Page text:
How To Configure Managed Service Accounts Windows Server 2016

In this article, I’ll show you how to deploy and configure Managed Service Accounts with Windows Server 2016 and Active Directory.

Managed Service Account (MSA) Is a new type of Active Directory Account type where AD responsible for changing the account password every 30 days.

With MSA no one needs to set up the account password or even know it, the entire password management process Is managed by Active Directory.

In my example, I’ll use the Managed Service Account to run my IIS Application Pool.


To use MSA, Active Directory forest level will have to be set to Windows Server 2012 at a minimum.

You will need Active Directory Management Tools to run the cmdlets In this post

Before we start

I have to say that before I wrote this article I visited a few blogs and most of them overcomplicated the process, This post will show you how to deploy MSA In 10 minutes.

Just make sure to test it in the lab before deploying Into production.

Master Root key

The first step In the MSA deployment process Is to create a Master root Key using the cmdlet below.

Add-KdsRootKey -EffectiveTime ((get-date).addhours(-10)) -Verbose

Create a Service Account

To create and configure the service. I’ll use 4 cmdlets.

The first cmdlet will create the account and also create a DNS name for the account.

New-ADServiceAccount sms -DisplayName "WDS Service" -DNSHostName sms.test.local

Once the account has been created, I will grant the Server (WDS) access to it, which mean the Server (WDS) will have permission to request a password reset every 30 days from Active Directory.

I could add multiple server names If needed.

Set-ADServiceAccount sms -PrincipalsAllowedToRetrieveManagedPassword wds$

With the cmdlet below, I can test the account (return result should be true).

Test-ADServiceAccount sms |fl

And the final cmdlet will Install the Service Account on the WDS Server.

install-ADServiceAccount sms

Set Windows Service

To setup Windows Server service to use the managed Service account, I’ll open the service and use the format below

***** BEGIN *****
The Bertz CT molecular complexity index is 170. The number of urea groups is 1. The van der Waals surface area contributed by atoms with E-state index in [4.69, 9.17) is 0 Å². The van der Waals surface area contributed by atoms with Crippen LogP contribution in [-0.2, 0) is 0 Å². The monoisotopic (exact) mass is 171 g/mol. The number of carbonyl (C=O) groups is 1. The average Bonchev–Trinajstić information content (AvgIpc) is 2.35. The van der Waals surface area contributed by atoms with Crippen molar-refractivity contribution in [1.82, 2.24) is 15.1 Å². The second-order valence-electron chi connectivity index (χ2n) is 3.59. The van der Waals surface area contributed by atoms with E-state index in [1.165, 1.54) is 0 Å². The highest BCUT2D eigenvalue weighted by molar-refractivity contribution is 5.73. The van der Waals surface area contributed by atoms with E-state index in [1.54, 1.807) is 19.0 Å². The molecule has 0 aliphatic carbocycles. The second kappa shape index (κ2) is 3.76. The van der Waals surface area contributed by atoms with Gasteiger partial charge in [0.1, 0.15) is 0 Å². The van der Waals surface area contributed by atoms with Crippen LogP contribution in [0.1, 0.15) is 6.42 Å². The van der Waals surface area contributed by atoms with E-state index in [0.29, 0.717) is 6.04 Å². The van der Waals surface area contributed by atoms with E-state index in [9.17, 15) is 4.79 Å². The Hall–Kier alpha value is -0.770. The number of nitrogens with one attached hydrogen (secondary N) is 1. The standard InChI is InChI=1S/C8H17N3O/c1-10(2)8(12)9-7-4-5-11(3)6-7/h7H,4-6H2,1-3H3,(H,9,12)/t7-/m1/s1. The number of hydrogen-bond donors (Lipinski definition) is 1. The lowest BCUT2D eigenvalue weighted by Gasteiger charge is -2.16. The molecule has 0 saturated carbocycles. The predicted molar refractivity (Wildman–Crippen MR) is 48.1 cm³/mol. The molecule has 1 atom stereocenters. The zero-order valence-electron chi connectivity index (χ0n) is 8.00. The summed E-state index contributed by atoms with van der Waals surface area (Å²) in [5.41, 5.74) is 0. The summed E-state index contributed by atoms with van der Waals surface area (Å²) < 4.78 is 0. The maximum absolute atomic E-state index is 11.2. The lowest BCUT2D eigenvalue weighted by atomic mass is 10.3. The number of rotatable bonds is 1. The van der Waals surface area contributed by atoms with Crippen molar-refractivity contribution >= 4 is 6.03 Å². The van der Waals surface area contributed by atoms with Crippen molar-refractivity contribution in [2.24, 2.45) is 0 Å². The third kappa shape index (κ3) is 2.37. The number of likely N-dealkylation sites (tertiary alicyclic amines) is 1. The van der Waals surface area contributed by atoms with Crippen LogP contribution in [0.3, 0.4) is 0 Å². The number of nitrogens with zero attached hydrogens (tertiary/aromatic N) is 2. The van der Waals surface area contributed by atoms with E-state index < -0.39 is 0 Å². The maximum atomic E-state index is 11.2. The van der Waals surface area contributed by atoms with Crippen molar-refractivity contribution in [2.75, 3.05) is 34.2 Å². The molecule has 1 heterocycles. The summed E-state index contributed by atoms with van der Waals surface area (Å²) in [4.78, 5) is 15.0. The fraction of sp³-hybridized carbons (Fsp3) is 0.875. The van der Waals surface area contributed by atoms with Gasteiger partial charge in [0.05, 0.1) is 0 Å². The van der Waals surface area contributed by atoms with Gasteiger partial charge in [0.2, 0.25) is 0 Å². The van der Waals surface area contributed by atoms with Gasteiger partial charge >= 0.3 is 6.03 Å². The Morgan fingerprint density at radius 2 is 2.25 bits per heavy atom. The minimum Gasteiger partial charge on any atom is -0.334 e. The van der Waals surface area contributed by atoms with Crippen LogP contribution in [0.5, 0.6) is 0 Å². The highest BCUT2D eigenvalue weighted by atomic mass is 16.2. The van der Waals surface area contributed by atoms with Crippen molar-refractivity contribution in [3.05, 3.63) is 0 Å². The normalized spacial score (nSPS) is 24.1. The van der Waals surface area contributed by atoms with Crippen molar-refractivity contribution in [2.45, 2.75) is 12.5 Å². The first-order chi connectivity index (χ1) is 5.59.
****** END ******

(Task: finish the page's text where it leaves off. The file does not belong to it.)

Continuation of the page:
Test\sms$ without typing the password.

If the account needs the log in as a service right you will see the prompt below.

Once configured, I can start the service

Just remember that If the service account needs to be part of the Domain Admins group or any other group you will need to add the service to the group as well.

SET IIS Application Pool

Next, I’ll configure the IIS Application Pool to use the Service Account.

Using the Application Pools menu and right-click on the DefaultAppPool

Select Advanced Settings

In the Advanced Setting -> Process Model -> Identity I’ll change the account

No need to type the password

As you can see below, The Application Pool started and Is using the Service Account.

Get-ADServiceAccount -Filter *


To remove the Service Account from Active Directory, I’ll use the cmdlet below:

Remove-adservcieaccount sms

To remove the account from a Windows service, I’ll run the line below (from the command line) with the service name

sc config audiosvr obj= test\Admin password=Password123

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4 thoughts on “How To Configure Managed Service Accounts Windows Server 2016”

  1. Hi While creating the kds root key I am having this error “this request is not supported”. Can you please help.

  2. One quick question here please. Consider that “same MSA” is being used for IIS and Database connectivity for DB engine, Jobs. If MSA password got changed then IIS has to reset to get affect and
    Database jobs are failed due to disconnect as MSA password change (could be few seconds), have to rerun them all again.
    Good no. of database jobs will run 24×7 and end-users will use web applications 24×7
    How to make IIS and SQL Server Jobs run successfully while MSA password change happens anytime?

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